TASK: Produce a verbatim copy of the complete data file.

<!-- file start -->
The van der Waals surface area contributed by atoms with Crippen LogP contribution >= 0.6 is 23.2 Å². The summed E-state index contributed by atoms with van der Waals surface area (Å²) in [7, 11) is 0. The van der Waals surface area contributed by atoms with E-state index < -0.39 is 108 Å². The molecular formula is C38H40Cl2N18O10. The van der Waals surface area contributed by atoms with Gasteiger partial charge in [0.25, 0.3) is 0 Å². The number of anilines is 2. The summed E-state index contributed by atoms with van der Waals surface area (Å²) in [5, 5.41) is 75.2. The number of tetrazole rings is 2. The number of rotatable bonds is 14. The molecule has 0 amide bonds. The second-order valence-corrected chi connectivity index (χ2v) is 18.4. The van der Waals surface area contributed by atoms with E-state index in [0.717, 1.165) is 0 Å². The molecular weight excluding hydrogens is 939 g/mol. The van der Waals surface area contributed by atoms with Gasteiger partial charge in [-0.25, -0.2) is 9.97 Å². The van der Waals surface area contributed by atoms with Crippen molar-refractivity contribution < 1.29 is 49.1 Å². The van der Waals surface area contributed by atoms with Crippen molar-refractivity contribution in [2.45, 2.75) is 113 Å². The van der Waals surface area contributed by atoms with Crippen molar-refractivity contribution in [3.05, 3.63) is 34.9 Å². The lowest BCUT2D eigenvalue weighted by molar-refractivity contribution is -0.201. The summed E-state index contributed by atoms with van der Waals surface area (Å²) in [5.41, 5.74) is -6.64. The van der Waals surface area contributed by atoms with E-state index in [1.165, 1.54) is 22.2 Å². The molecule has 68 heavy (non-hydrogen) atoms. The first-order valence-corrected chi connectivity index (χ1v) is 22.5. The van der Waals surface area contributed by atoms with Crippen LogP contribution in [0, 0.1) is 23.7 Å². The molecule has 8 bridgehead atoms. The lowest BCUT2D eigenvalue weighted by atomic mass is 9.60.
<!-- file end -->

The van der Waals surface area contributed by atoms with Crippen LogP contribution >= 0.6 is 23.2 Å². The summed E-state index contributed by atoms with van der Waals surface area (Å²) in [7, 11) is 0. The van der Waals surface area contributed by atoms with E-state index < -0.39 is 108 Å². The molecular formula is C38H40Cl2N18O10. The van der Waals surface area contributed by atoms with Gasteiger partial charge in [0.25, 0.3) is 0 Å². The number of anilines is 2. The summed E-state index contributed by atoms with van der Waals surface area (Å²) in [5, 5.41) is 75.2. The number of tetrazole rings is 2. The number of rotatable bonds is 14. The molecule has 0 amide bonds. The second-order valence-corrected chi connectivity index (χ2v) is 18.4. The van der Waals surface area contributed by atoms with E-state index in [0.717, 1.165) is 0 Å². The molecular weight excluding hydrogens is 939 g/mol. The van der Waals surface area contributed by atoms with Gasteiger partial charge in [-0.25, -0.2) is 9.97 Å². The van der Waals surface area contributed by atoms with Crippen molar-refractivity contribution < 1.29 is 49.1 Å². The van der Waals surface area contributed by atoms with Crippen molar-refractivity contribution in [2.45, 2.75) is 113 Å². The van der Waals surface area contributed by atoms with Crippen molar-refractivity contribution in [3.05, 3.63) is 34.9 Å². The lowest BCUT2D eigenvalue weighted by molar-refractivity contribution is -0.201. The summed E-state index contributed by atoms with van der Waals surface area (Å²) in [5.41, 5.74) is -6.64. The van der Waals surface area contributed by atoms with E-state index in [1.165, 1.54) is 22.2 Å². The molecule has 68 heavy (non-hydrogen) atoms. The first-order valence-corrected chi connectivity index (χ1v) is 22.5. The van der Waals surface area contributed by atoms with Crippen LogP contribution in [0, 0.1) is 23.7 Å². The molecule has 8 bridgehead atoms. The lowest BCUT2D eigenvalue weighted by atomic mass is 9.60.